Ancient Reptiles Had Advanced Hearing, Fossils Suggest
for National Geographic News
|September 14, 2007|
The earliest evidence yet of modern ears in terrestrial vertebrates has been discovered in reptile fossils from central Russia, paleontologists say.
The animals may have been among the first nocturnal vertebrates, using their advanced hearing and large eyes to communicate with each other and hunt insect prey at night.
This would have given them a niche during a time when Earth was crowded with animals.
The reptiles lived 260 million years ago, during the Permian period, which lasted from 299 to 251 million years ago.
That's about 50 million years earlier than modern ears were thought to have developed in terrestrial vertebrates.
"The fact that they evolved a modern ear emphasizes that the ecosystems in the Permian period were advanced," said lead author Johannes Müller of Humboldt University in Berlin.
The ears were found in six fossils of different species of para-reptiles, small, lizardlike animals about 1.5 feet long (0.45 meter long). "Think of a chubby lizard with a wide head," Müller said.
All the reptiles had a true middle ear, which allowed them to hear a range of frequencies. (Related news: "Big Dinosaurs Heard Only Low-Pitch Sounds, Experts Suggest" [June 8, 2007].)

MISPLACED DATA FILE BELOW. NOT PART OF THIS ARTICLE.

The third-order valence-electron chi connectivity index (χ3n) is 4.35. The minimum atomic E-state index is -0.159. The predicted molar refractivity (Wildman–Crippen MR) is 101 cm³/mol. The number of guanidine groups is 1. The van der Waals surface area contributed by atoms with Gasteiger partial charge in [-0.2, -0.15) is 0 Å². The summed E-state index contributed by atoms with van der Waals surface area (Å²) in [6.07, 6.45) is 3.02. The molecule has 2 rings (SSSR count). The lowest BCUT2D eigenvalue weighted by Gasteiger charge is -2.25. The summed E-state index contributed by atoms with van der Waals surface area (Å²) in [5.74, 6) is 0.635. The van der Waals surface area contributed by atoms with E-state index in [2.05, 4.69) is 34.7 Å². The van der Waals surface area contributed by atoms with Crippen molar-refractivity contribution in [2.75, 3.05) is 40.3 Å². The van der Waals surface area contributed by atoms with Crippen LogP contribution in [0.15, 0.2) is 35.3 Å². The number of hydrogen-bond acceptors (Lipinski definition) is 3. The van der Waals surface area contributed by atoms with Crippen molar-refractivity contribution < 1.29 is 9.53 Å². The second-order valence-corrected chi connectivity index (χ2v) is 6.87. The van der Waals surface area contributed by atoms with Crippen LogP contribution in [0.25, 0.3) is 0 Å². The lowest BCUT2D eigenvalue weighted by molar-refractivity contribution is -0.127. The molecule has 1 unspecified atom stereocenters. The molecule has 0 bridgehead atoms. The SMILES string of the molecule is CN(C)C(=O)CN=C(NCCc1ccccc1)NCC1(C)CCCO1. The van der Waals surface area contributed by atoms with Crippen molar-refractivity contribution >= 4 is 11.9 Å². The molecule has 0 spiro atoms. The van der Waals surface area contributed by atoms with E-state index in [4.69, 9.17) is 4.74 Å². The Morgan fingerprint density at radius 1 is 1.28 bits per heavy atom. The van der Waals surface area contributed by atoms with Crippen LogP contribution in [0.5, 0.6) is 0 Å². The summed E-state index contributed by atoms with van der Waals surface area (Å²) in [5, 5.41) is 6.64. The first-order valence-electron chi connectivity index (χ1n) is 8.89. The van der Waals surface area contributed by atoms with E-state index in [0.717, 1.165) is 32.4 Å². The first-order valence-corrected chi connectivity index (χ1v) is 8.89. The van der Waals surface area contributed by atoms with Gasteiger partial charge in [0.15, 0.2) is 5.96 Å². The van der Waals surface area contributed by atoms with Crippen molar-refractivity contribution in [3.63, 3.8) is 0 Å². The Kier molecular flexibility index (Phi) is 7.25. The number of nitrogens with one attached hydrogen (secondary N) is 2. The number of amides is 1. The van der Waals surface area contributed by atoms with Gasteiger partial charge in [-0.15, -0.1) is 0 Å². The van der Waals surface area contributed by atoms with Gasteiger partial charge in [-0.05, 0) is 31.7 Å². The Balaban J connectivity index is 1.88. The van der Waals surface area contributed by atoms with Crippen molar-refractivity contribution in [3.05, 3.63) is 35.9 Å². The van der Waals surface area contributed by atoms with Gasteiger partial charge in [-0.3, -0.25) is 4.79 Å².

"It is the oldest evidence of advanced hearing in any land animal that lays a hard-shelled egg," he said.
One Big Eardrum
The ancient reptiles' advanced hearing apparatus was very similar to that of modern reptiles, Müller said.
"It's like a hole in the cheek region, covered with a thin sheet," he said.
"We figure these guys looked like a lizard with a much larger tympanum"— the round area on a lizard's cheek that acts as an eardrum, Müller said.
But compared with modern reptiles, the ancient animals' tympanum was huge.
The eardrum, which covered two-thirds of the cheek area, is among the largest ever recorded for any land vertebrates with four legs or appendages.
Like modern animals, the ancient reptiles' middle ear connected to a small bony part, called a hearing ossicle, that connects to the inner ear and brain.
The ossicle transmits airborne sounds into the inner ear. Humans have three ossicles, and modern lizards have one.
Robert Reisz is the biology chair at the University of Toronto.
"The most interesting aspect here is that this is the earliest, clear evidence of a highly evolved hearing system," Reisz said.
The fossils were found along the Mezen' River in central Russia in the 1990s.
Müller originally examined the fossils in an effort to classify the animals. In the midst of his analysis, he discovered the ears. Müller and co-author Linda Tsuji report their findings in this week's journal Public Library of Science.
The para-reptiles' fate is controversial. Many paleontologists believe they became extinct by about 206 million years ago during a massive extinction event that wiped out many land and marine animals.
Other scientists believe the reptiles lived on as turtles.
But lead author Müller believes para-reptiles went extinct and that modern ears evolved independently in mammals, birds, lizards, and frogs.
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